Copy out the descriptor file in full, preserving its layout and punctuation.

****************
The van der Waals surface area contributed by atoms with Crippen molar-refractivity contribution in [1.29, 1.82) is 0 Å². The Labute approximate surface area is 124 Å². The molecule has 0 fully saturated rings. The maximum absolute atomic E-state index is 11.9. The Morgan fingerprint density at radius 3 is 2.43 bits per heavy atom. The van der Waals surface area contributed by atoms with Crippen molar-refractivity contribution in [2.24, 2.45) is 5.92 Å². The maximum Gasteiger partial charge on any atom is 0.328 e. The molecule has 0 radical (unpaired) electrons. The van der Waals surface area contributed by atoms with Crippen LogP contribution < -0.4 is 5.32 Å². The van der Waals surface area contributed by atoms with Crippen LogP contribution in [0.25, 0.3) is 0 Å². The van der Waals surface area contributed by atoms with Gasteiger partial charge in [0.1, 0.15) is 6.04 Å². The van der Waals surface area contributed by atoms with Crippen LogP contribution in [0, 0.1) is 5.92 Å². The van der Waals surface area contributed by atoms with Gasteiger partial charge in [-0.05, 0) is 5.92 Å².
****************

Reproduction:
The van der Waals surface area contributed by atoms with Crippen molar-refractivity contribution in [1.29, 1.82) is 0 Å². The Labute approximate surface area is 124 Å². The molecule has 0 fully saturated rings. The maximum absolute atomic E-state index is 11.9. The Morgan fingerprint density at radius 3 is 2.43 bits per heavy atom. The van der Waals surface area contributed by atoms with Crippen molar-refractivity contribution in [2.24, 2.45) is 5.92 Å². The maximum Gasteiger partial charge on any atom is 0.328 e. The molecule has 0 radical (unpaired) electrons. The van der Waals surface area contributed by atoms with Crippen LogP contribution < -0.4 is 5.32 Å². The van der Waals surface area contributed by atoms with Crippen LogP contribution in [0.25, 0.3) is 0 Å². The van der Waals surface area contributed by atoms with Gasteiger partial charge in [0.1, 0.15) is 6.04 Å². The van der Waals surface area contributed by atoms with Crippen LogP contribution in [0, 0.1) is 5.92 Å². The van der Waals surface area contributed by atoms with Gasteiger partial charge in [-0.05, 0) is 5.92 Å².